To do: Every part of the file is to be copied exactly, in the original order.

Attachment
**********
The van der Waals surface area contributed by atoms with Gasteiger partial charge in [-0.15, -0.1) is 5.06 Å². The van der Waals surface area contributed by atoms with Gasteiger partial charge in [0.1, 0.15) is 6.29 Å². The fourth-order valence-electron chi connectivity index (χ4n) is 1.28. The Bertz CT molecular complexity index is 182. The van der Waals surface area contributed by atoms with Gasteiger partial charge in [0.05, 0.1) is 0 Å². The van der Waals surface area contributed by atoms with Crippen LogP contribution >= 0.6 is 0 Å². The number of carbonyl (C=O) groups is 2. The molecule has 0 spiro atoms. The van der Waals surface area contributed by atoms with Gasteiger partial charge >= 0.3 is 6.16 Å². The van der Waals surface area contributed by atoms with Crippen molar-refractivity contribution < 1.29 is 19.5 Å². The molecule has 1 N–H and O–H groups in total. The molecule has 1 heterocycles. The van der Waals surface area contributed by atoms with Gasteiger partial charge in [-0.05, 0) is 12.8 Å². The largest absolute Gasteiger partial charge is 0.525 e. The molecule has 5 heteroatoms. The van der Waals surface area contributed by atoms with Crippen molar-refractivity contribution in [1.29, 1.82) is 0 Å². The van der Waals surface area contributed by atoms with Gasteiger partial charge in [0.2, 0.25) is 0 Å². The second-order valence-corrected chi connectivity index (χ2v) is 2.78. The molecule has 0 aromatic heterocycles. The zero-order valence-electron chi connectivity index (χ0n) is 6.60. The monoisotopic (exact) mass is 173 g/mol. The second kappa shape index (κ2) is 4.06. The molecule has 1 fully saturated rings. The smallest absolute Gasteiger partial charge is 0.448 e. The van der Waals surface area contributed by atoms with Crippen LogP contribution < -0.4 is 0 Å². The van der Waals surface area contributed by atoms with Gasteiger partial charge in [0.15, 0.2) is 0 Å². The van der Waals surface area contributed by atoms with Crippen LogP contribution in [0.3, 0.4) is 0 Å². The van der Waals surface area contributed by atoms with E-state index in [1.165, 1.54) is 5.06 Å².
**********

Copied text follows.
The van der Waals surface area contributed by atoms with Gasteiger partial charge in [-0.15, -0.1) is 5.06 Å². The van der Waals surface area contributed by atoms with Gasteiger partial charge in [0.1, 0.15) is 6.29 Å². The fourth-order valence-electron chi connectivity index (χ4n) is 1.28. The Bertz CT molecular complexity index is 182. The van der Waals surface area contributed by atoms with Gasteiger partial charge in [0.05, 0.1) is 0 Å². The van der Waals surface area contributed by atoms with Crippen LogP contribution >= 0.6 is 0 Å². The number of carbonyl (C=O) groups is 2. The molecule has 0 spiro atoms. The van der Waals surface area contributed by atoms with Gasteiger partial charge >= 0.3 is 6.16 Å². The van der Waals surface area contributed by atoms with Crippen molar-refractivity contribution < 1.29 is 19.5 Å². The molecule has 1 N–H and O–H groups in total. The molecule has 1 heterocycles. The van der Waals surface area contributed by atoms with Gasteiger partial charge in [-0.05, 0) is 12.8 Å². The largest absolute Gasteiger partial charge is 0.525 e. The molecule has 5 heteroatoms. The van der Waals surface area contributed by atoms with Crippen molar-refractivity contribution in [1.29, 1.82) is 0 Å². The van der Waals surface area contributed by atoms with Gasteiger partial charge in [0.2, 0.25) is 0 Å². The second-order valence-corrected chi connectivity index (χ2v) is 2.78. The molecule has 0 aromatic heterocycles. The zero-order valence-electron chi connectivity index (χ0n) is 6.60. The monoisotopic (exact) mass is 173 g/mol. The second kappa shape index (κ2) is 4.06. The molecule has 1 fully saturated rings. The smallest absolute Gasteiger partial charge is 0.448 e. The van der Waals surface area contributed by atoms with Crippen LogP contribution < -0.4 is 0 Å². The van der Waals surface area contributed by atoms with Gasteiger partial charge in [0.15, 0.2) is 0 Å². The van der Waals surface area contributed by atoms with Crippen LogP contribution in [0.3, 0.4) is 0 Å². The van der Waals surface area contributed by atoms with E-state index in [1.165, 1.54) is 5.06 Å².